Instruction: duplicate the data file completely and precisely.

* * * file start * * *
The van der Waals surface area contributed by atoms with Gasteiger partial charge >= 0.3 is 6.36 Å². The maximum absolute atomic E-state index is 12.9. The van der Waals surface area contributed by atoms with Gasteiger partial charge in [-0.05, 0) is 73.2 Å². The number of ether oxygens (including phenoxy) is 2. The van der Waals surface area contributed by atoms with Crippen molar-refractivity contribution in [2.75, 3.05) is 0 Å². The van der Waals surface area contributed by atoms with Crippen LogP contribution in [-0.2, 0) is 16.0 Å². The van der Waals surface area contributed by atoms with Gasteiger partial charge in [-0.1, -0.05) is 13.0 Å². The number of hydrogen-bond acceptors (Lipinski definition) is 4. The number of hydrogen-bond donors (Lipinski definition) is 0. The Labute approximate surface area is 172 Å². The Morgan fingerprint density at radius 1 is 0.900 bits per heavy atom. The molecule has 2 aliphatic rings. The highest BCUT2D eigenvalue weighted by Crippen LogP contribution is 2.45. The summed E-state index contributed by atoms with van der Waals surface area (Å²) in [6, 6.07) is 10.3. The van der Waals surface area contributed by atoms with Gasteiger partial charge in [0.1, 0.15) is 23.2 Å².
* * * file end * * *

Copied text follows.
The van der Waals surface area contributed by atoms with Gasteiger partial charge >= 0.3 is 6.36 Å². The maximum absolute atomic E-state index is 12.9. The van der Waals surface area contributed by atoms with Gasteiger partial charge in [-0.05, 0) is 73.2 Å². The number of ether oxygens (including phenoxy) is 2. The van der Waals surface area contributed by atoms with Crippen molar-refractivity contribution in [2.75, 3.05) is 0 Å². The van der Waals surface area contributed by atoms with Crippen LogP contribution in [-0.2, 0) is 16.0 Å². The van der Waals surface area contributed by atoms with Gasteiger partial charge in [-0.1, -0.05) is 13.0 Å². The number of hydrogen-bond acceptors (Lipinski definition) is 4. The number of hydrogen-bond donors (Lipinski definition) is 0. The Labute approximate surface area is 172 Å². The Morgan fingerprint density at radius 1 is 0.900 bits per heavy atom. The molecule has 2 aliphatic rings. The highest BCUT2D eigenvalue weighted by Crippen LogP contribution is 2.45. The summed E-state index contributed by atoms with van der Waals surface area (Å²) in [6, 6.07) is 10.3. The van der Waals surface area contributed by atoms with Gasteiger partial charge in [0.1, 0.15) is 23.2 Å².